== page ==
Tuesday, 15 October 2019

T The Pro-Active Author

Three Reasons to Write Devotions

Recently at the Colorado Christian Writers Conference I spent some time speaking with Susan King, who for many years has been an editor at The Upper Room. If you don't know about this devotional publication (a bi-monthly), it reaches six million readers. Each devotion has a particular format and are less than 300 words. I have been published in The Upper Room but it was years ago. In the early days of my writing for publication, I often wrote devotionals. Susan told me they continue to need more devotions from men and in particular from the Old Testament (except Psalms). These pieces of advice are important so I write something that meets their publication needs. As a writer, you can go in many different directions so this focus was very helpful.

After speaking with Susan, I decided I would write some devotions and submit them for consideration. During the conference, I went to the freebie table and collected a sample magazine and their guidelines. Whenever you want to write for a magazine, studying their publication and guidelines is always the first step to getting published.

With a publication and writing target in sight, I began to think about writing some devotions. It is a different type of writing than I have done in a while. I decided to write several devotions for the same publication to increase my possibilities for getting published. 

Here's three reasons to write devotions:
1. Different can be good for your writing. Sometimes we get in a rut with our writing. Devotional writing is a connection to the spiritual and applying these lessons to your writing. For me, writing a devotional is different from writing a chapter in a book or a book proposal or other types of magazine writing. As a writer, you still get to practice your storytelling craft with devotionals.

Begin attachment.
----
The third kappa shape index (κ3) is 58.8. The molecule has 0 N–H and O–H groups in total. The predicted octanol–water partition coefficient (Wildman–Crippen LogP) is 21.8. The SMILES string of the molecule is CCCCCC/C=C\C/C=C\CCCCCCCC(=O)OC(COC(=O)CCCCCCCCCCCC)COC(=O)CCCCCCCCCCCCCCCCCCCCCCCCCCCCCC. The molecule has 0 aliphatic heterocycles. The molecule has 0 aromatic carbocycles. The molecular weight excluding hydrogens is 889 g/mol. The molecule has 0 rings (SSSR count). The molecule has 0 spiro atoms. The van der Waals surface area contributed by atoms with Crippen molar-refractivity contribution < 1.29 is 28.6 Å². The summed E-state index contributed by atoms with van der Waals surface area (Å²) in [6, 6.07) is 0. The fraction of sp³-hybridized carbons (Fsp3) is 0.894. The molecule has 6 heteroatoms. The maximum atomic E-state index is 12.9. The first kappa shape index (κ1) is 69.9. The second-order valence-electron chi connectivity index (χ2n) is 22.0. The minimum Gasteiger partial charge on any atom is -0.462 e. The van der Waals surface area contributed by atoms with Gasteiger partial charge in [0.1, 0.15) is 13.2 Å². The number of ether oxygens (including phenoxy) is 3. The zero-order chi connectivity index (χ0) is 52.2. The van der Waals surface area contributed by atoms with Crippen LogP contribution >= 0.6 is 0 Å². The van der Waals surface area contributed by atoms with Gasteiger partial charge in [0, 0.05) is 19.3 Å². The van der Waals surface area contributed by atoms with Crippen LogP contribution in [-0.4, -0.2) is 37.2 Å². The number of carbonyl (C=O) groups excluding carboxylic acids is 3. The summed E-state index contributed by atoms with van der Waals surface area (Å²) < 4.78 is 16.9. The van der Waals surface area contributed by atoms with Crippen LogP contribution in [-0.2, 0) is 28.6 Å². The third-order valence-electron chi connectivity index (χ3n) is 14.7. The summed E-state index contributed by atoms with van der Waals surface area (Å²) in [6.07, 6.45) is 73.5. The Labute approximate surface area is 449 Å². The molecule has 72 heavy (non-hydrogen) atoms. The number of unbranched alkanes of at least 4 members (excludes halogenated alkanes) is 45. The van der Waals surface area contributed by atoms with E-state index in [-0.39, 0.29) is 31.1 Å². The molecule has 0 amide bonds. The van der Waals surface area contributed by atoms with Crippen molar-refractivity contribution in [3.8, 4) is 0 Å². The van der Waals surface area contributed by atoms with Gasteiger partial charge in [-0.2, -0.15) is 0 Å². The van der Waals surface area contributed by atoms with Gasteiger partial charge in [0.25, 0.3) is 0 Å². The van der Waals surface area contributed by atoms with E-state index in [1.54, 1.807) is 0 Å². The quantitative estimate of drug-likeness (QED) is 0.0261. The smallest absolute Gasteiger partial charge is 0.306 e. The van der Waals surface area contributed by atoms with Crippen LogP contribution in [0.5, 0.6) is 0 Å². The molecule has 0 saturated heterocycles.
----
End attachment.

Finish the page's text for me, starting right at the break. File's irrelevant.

2. Devotions are short. They are often 300 words or less. This type of writing can be a challenge to say something meaningful with only a few words. The Upper Room guidelines give insight into this area encouraging you to look at snapshots of life in the stories that you include.
3. Looking for devotions to write puts you in touch with the “God moments” in your life. It is easy for life to drift past if you aren't in touch with these spiritual moments in your life (at least it is for me). I began to consciously look for these moments and grew more aware of them in my life.

Bonus reason 4. Devotion writing is another way to serve others with your writing and also a way to gain your own exposure. If my devotion gets published in The Upper Room, I will reach millions of readers.

Do you write devotions? What are your reasons for writing them?


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Columnist: Terry Whalin

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W. Terry Whalin, a writer and acquisitions editor lives in Colorado. A former  magazine editor and former literary agent, Terry is an acquisitions editor at Morgan James Publishing. He has written more than 60 nonfiction books including Jumpstart Your Publishing Dreams. To help writers, he has created 12-lesson online course called Write A Book Proposal. His website is located at: www.terrywhalin.com.

 

 

 

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